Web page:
The U.S. Court of Appeals for the Ninth Circuit recently decided that the Sonoran Desert population of Bald Eagle is not a listable taxon under the Endangered Species Act.

What does that mean?

The Endangered Species Act of 1973 (“ESA”) protects species of plants and animals threatened with extinction by listing them as either “endangered” or “threatened,” which in turn confers certain legal protections.

Under ESA, the term “species” actually has three categories: (1) species, (2) subspecies, and (3) distinct population segments (DPS).  Species and subspecies are likely familiar to birders, but a DPS is not a taxonomically recognized term.  Nor is “DPS” defined by ESA.

Thus, the task of interpreting the term “DPS” fell to the U.S. Fish and Wildlife Service (“FWS”), the agency that implements ESA as to birds.  In 1996, FWS issued a policy that considers three factors: (1) the discreteness of the population segment in relation to the rest of the species, (2) the significance of the segment to the species, and (3) the segment’s conservation status compared to the standard for listing (i.e., whether the segment would qualify for listing if a species).

Thus, FWS asks whether a potential DPS is discrete (e.g., separate) from the overall species, whether it is significant to the species, and whether the DPS meets the conventional standard for listing.

The Bald Eagle is one of the true American conservation success stories:  the iconic national bird was listed in 1967 when there were less than 500 breeding pairs in the lower 48.  Due in part to the banning of DDT, the eagle population recovered and was delisted in 2007, when there were more than 10,000 breeding pairs.  (The Bald Eagle was never listed in Alaska, where it has always been abundant.)   Now there are many Bald Eagles, including in areas where some people deem them a nuisance, such as airports.

The Center for Biological Diversity (“CBD”) has filed a series of lawsuits regarding the listing status of a DPS that it has called the Sonora Desert population of the Bald Eagle. The desert eagle population includes “all bald eagle territories within Arizona, the Copper Basin breeding area in California near the Colorado River, and the territories of interior Sonora, Mexico, that occur within the Sonoran Desert and adjacent transitional communities.”

CBD has been litigating this issue with a some success for a decade:  it won preliminary victories in  2008 and 2011.  Those victories required FWS to set aside decisions that the desert eagle was not a listable taxon and each time it was required to reassess the issue.  In 2012, FWS determined, for a third time, that the desert eagle was not a listable taxon and CBD again filed suit.

This time the district court determined that FWS had properly applied the DPS standard and that the eagle was not a listable taxon under the DPS standard.  CBD appealed that decision to the Ninth Circuit, and it affirmed.

The Court of Appeals summarized the FWS decision, noting that FWS analyzed the ways in which the desert eagle’s ecological setting is unusual or unique, and the ways in which the desert eagle has responded to that setting.  FWS noted that:

Bald eagles are highly adaptable, wide-ranging habitat generalists. Across the range of the species, there is no “usual” ecological setting, in terms of the elevation, temperature, prey species, nest tree species, or type of water source, for the taxon. The bald eagle is capable of inhabiting areas throughout North America, so long as a sufficient food source persists.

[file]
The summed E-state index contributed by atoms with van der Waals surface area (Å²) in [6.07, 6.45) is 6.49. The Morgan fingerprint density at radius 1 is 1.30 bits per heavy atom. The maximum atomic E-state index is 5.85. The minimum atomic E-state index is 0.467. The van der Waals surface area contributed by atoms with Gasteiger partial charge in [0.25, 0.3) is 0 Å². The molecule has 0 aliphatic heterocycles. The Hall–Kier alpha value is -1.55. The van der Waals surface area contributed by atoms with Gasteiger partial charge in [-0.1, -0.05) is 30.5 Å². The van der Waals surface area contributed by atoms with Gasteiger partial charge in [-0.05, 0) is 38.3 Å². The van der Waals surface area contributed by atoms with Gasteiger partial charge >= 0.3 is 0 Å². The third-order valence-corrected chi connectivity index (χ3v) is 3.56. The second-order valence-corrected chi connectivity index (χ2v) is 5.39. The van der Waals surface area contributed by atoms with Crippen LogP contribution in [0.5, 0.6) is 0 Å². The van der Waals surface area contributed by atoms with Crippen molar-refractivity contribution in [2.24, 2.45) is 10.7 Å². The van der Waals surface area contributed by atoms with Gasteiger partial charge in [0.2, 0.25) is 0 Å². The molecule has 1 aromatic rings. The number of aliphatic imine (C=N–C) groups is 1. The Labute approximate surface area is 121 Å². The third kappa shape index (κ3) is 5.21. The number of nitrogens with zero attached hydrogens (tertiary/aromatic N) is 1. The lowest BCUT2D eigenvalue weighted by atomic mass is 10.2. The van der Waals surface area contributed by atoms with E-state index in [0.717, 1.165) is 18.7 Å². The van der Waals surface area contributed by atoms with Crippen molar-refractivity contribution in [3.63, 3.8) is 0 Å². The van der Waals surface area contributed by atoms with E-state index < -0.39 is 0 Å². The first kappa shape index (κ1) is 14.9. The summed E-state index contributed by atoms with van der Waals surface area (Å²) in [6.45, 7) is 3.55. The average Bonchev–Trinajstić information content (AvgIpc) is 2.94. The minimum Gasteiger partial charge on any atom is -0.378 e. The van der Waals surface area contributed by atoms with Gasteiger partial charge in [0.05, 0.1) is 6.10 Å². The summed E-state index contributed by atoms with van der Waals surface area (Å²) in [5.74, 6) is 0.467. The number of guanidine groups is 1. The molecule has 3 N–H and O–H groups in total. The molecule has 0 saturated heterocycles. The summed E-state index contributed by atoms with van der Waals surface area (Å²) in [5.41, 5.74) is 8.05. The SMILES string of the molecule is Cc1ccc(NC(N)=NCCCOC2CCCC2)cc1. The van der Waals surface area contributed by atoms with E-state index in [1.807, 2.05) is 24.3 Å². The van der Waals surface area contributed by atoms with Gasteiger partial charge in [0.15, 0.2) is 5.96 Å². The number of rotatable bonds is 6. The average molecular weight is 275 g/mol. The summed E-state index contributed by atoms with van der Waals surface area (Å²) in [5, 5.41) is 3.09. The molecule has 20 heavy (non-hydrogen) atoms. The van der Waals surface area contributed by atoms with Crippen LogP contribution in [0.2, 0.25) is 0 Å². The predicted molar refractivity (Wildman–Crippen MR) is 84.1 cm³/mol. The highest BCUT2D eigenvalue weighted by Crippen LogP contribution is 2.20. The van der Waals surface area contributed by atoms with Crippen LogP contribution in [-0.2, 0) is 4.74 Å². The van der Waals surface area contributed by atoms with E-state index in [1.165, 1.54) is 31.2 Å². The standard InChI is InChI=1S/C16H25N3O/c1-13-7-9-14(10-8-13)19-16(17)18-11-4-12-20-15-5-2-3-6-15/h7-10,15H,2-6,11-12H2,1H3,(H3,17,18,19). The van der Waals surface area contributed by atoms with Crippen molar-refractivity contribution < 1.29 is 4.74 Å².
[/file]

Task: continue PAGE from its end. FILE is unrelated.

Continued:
FWS concluded that differences (desert eagles are generally smaller, breed earlier, and nest on cliffs) from other bald eagle populations were not “adaptations . . . that could be significant to the conservation of the taxon as a whole.”  Although the desert eagle satisfied some of the criteria for a DPS, it was not “significant” to the species as a whole.  As such, the FWS decision regarding whether the desert eagle was a DPS was reasonable and the court of appeals affirmed the decision of the district court.

This unanimous decision of the Ninth Circuit likely brings the years of litigation regarding the Sonora Desert population of Bald Eagles to an end.

(For those thinking this is a political issue that changes with each administration, the FWS position on the desert eagle has been fairly consistent throughout the terms of George W. Bush, Barack Obama, and Donald Trump.)

Note that all Bald Eagles are protected by both the Migratory Bird Treaty Act and the Bald and Golden Eagle Protection Act.

The opinions:

  • Ctr. for Biological Diversity v. Zinke, 2017 868 F.3d 1054 (9th Cir.  2017).
  • Ctr. for Biological Diversity v. Jewell, 2014 U.S. Dist. LEXIS 157436 (D. Ariz. 2014).

Photos:  U.S. Court of Appeals by Ken Lund; Bald Eagles by U.S. Fish and Wildlife Service.

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Written by Jason Crotty
Jason Crotty is a birder, lawyer, and occasional writer currently living in Portland, Oregon with his wife and daughter. A Bay Area native, he started birding while working at a large law firm in San Francisco, but birds less frequently now that there's a toddler around, so he writes instead. Jason started at 10,000 Birds with a few guest posts and signed on as a beat writer in March 2017. He is particularly interested in the intersection of law and birding (especially the Endangered Species Act), other bird-related federal litigation, and federal public lands. Jason's writing has also appeared in BirdWatching, Birding, and Birder's Guide, both online and in print.